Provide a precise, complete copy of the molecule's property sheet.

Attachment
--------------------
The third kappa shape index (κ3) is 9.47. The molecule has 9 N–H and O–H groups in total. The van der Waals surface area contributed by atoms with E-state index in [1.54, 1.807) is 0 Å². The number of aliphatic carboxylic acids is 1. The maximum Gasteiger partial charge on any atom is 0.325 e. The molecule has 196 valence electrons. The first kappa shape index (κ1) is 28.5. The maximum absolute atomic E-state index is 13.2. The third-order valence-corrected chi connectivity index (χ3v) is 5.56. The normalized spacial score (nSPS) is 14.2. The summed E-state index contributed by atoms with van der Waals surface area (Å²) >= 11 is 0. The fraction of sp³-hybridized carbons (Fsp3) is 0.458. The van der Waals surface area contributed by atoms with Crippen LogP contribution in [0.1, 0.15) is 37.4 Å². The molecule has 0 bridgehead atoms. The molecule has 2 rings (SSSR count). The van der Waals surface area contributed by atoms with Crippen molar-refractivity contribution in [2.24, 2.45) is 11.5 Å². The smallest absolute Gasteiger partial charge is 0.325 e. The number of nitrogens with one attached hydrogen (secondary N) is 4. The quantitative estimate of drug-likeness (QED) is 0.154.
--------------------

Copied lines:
The third kappa shape index (κ3) is 9.47. The molecule has 9 N–H and O–H groups in total. The van der Waals surface area contributed by atoms with E-state index in [1.54, 1.807) is 0 Å². The number of aliphatic carboxylic acids is 1. The maximum Gasteiger partial charge on any atom is 0.325 e. The molecule has 196 valence electrons. The first kappa shape index (κ1) is 28.5. The maximum absolute atomic E-state index is 13.2. The third-order valence-corrected chi connectivity index (χ3v) is 5.56. The normalized spacial score (nSPS) is 14.2. The summed E-state index contributed by atoms with van der Waals surface area (Å²) >= 11 is 0. The fraction of sp³-hybridized carbons (Fsp3) is 0.458. The van der Waals surface area contributed by atoms with Crippen LogP contribution in [0.1, 0.15) is 37.4 Å². The molecule has 0 bridgehead atoms. The molecule has 2 rings (SSSR count). The van der Waals surface area contributed by atoms with Crippen molar-refractivity contribution in [2.24, 2.45) is 11.5 Å². The smallest absolute Gasteiger partial charge is 0.325 e. The number of nitrogens with one attached hydrogen (secondary N) is 4. The quantitative estimate of drug-likeness (QED) is 0.154.